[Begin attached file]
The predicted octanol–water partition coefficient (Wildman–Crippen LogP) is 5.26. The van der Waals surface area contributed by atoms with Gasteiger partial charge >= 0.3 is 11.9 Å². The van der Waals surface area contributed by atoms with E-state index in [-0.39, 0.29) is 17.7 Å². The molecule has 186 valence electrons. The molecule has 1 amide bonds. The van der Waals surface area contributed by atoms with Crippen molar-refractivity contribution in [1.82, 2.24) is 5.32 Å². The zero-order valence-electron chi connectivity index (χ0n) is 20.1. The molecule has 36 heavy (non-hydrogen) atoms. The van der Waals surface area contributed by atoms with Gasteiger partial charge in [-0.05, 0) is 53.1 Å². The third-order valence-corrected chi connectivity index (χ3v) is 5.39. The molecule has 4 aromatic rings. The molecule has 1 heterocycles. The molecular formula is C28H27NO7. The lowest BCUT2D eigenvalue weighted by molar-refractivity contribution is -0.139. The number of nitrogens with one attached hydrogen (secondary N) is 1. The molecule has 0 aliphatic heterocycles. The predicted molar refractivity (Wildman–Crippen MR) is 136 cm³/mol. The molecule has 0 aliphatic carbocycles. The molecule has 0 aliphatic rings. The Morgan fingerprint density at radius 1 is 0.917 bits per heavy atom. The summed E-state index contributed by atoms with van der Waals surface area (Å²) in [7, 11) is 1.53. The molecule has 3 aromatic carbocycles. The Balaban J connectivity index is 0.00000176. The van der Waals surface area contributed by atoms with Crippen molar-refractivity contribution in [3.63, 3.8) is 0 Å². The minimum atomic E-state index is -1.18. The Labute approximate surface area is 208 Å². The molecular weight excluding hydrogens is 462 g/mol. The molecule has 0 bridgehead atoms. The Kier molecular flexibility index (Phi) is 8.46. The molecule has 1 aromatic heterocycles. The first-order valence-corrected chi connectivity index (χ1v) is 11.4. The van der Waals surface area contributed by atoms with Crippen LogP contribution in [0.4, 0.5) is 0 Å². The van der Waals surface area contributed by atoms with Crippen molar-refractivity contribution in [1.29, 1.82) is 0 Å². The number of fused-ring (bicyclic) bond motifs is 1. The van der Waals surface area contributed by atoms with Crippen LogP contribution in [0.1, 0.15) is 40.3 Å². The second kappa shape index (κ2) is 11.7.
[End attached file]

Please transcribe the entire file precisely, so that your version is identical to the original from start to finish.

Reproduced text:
The predicted octanol–water partition coefficient (Wildman–Crippen LogP) is 5.26. The van der Waals surface area contributed by atoms with Gasteiger partial charge >= 0.3 is 11.9 Å². The van der Waals surface area contributed by atoms with E-state index in [-0.39, 0.29) is 17.7 Å². The molecule has 186 valence electrons. The molecule has 1 amide bonds. The van der Waals surface area contributed by atoms with Crippen molar-refractivity contribution in [1.82, 2.24) is 5.32 Å². The zero-order valence-electron chi connectivity index (χ0n) is 20.1. The molecule has 36 heavy (non-hydrogen) atoms. The van der Waals surface area contributed by atoms with Gasteiger partial charge in [-0.05, 0) is 53.1 Å². The third-order valence-corrected chi connectivity index (χ3v) is 5.39. The molecule has 4 aromatic rings. The molecule has 1 heterocycles. The molecular formula is C28H27NO7. The lowest BCUT2D eigenvalue weighted by molar-refractivity contribution is -0.139. The number of nitrogens with one attached hydrogen (secondary N) is 1. The molecule has 0 aliphatic heterocycles. The predicted molar refractivity (Wildman–Crippen MR) is 136 cm³/mol. The molecule has 0 aliphatic carbocycles. The molecule has 0 aliphatic rings. The Morgan fingerprint density at radius 1 is 0.917 bits per heavy atom. The summed E-state index contributed by atoms with van der Waals surface area (Å²) in [7, 11) is 1.53. The molecule has 3 aromatic carbocycles. The Balaban J connectivity index is 0.00000176. The van der Waals surface area contributed by atoms with Crippen molar-refractivity contribution in [3.63, 3.8) is 0 Å². The minimum atomic E-state index is -1.18. The Labute approximate surface area is 208 Å². The molecular weight excluding hydrogens is 462 g/mol. The molecule has 0 bridgehead atoms. The Kier molecular flexibility index (Phi) is 8.46. The molecule has 1 aromatic heterocycles. The first-order valence-corrected chi connectivity index (χ1v) is 11.4. The van der Waals surface area contributed by atoms with Crippen LogP contribution in [0.4, 0.5) is 0 Å². The van der Waals surface area contributed by atoms with Crippen molar-refractivity contribution in [1.29, 1.82) is 0 Å². The number of fused-ring (bicyclic) bond motifs is 1. The van der Waals surface area contributed by atoms with Crippen LogP contribution in [0.1, 0.15) is 40.3 Å². The second kappa shape index (κ2) is 11.7.